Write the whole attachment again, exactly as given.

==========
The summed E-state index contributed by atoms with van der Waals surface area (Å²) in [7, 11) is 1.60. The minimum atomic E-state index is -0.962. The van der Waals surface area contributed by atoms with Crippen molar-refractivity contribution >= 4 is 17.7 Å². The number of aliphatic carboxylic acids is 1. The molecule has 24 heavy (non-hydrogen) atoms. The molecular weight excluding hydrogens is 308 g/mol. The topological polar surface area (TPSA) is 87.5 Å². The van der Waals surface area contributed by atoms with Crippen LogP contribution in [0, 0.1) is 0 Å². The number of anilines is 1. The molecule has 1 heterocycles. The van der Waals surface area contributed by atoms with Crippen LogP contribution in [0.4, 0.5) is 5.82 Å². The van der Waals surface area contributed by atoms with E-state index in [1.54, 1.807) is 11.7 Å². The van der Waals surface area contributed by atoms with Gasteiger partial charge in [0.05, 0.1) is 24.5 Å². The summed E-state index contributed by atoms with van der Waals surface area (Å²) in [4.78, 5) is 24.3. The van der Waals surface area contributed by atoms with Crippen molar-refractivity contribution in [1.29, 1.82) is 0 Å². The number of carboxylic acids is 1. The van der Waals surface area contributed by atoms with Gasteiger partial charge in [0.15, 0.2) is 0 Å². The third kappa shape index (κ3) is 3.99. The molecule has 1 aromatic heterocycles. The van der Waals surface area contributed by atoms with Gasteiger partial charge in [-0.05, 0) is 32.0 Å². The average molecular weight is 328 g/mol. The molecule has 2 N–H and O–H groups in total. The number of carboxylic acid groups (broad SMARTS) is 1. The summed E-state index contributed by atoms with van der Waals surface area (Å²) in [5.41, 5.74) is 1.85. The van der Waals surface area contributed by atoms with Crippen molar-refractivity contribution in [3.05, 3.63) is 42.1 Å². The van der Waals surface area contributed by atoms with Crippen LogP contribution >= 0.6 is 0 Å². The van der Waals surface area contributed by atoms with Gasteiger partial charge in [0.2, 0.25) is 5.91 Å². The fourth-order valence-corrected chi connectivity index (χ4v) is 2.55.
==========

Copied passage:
The summed E-state index contributed by atoms with van der Waals surface area (Å²) in [7, 11) is 1.60. The minimum atomic E-state index is -0.962. The van der Waals surface area contributed by atoms with Crippen molar-refractivity contribution >= 4 is 17.7 Å². The number of aliphatic carboxylic acids is 1. The molecule has 24 heavy (non-hydrogen) atoms. The molecular weight excluding hydrogens is 308 g/mol. The topological polar surface area (TPSA) is 87.5 Å². The van der Waals surface area contributed by atoms with Crippen LogP contribution in [0, 0.1) is 0 Å². The number of anilines is 1. The molecule has 1 heterocycles. The van der Waals surface area contributed by atoms with Crippen LogP contribution in [0.4, 0.5) is 5.82 Å². The van der Waals surface area contributed by atoms with E-state index in [1.54, 1.807) is 11.7 Å². The van der Waals surface area contributed by atoms with Gasteiger partial charge in [0.05, 0.1) is 24.5 Å². The summed E-state index contributed by atoms with van der Waals surface area (Å²) in [4.78, 5) is 24.3. The van der Waals surface area contributed by atoms with Crippen molar-refractivity contribution in [1.29, 1.82) is 0 Å². The number of carboxylic acids is 1. The van der Waals surface area contributed by atoms with Gasteiger partial charge in [0.15, 0.2) is 0 Å². The third kappa shape index (κ3) is 3.99. The molecule has 1 aromatic heterocycles. The van der Waals surface area contributed by atoms with Gasteiger partial charge in [-0.05, 0) is 32.0 Å². The average molecular weight is 328 g/mol. The molecule has 2 N–H and O–H groups in total. The number of carboxylic acid groups (broad SMARTS) is 1. The summed E-state index contributed by atoms with van der Waals surface area (Å²) in [5.41, 5.74) is 1.85. The van der Waals surface area contributed by atoms with Crippen molar-refractivity contribution in [3.05, 3.63) is 42.1 Å². The van der Waals surface area contributed by atoms with Crippen LogP contribution >= 0.6 is 0 Å². The van der Waals surface area contributed by atoms with Gasteiger partial charge in [0.2, 0.25) is 5.91 Å². The fourth-order valence-corrected chi connectivity index (χ4v) is 2.55.